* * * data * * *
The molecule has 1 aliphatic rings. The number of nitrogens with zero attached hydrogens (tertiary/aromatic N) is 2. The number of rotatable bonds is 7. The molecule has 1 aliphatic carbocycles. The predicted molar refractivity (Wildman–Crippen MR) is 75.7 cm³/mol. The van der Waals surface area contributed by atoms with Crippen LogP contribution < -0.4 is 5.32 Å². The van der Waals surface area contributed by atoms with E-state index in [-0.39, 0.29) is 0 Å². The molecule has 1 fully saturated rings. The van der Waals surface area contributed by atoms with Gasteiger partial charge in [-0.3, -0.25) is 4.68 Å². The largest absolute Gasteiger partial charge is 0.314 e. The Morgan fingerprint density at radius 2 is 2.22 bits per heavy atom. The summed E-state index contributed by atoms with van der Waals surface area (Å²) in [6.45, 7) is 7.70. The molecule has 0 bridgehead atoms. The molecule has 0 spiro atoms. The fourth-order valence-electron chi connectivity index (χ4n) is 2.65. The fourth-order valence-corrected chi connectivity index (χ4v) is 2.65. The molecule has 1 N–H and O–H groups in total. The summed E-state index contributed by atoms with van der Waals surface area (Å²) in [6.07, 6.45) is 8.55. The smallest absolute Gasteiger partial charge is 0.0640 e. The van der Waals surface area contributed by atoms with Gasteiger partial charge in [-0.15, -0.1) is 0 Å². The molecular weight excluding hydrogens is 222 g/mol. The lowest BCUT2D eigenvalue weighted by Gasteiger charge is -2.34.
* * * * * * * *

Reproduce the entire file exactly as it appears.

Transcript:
The molecule has 1 aliphatic rings. The number of nitrogens with zero attached hydrogens (tertiary/aromatic N) is 2. The number of rotatable bonds is 7. The molecule has 1 aliphatic carbocycles. The predicted molar refractivity (Wildman–Crippen MR) is 75.7 cm³/mol. The van der Waals surface area contributed by atoms with Crippen LogP contribution < -0.4 is 5.32 Å². The van der Waals surface area contributed by atoms with E-state index in [-0.39, 0.29) is 0 Å². The molecule has 1 fully saturated rings. The van der Waals surface area contributed by atoms with Gasteiger partial charge in [-0.3, -0.25) is 4.68 Å². The largest absolute Gasteiger partial charge is 0.314 e. The Morgan fingerprint density at radius 2 is 2.22 bits per heavy atom. The summed E-state index contributed by atoms with van der Waals surface area (Å²) in [6.45, 7) is 7.70. The molecule has 0 bridgehead atoms. The molecule has 0 spiro atoms. The fourth-order valence-electron chi connectivity index (χ4n) is 2.65. The fourth-order valence-corrected chi connectivity index (χ4v) is 2.65. The molecule has 1 N–H and O–H groups in total. The summed E-state index contributed by atoms with van der Waals surface area (Å²) in [6.07, 6.45) is 8.55. The smallest absolute Gasteiger partial charge is 0.0640 e. The van der Waals surface area contributed by atoms with Gasteiger partial charge in [-0.15, -0.1) is 0 Å². The molecular weight excluding hydrogens is 222 g/mol. The lowest BCUT2D eigenvalue weighted by Gasteiger charge is -2.34.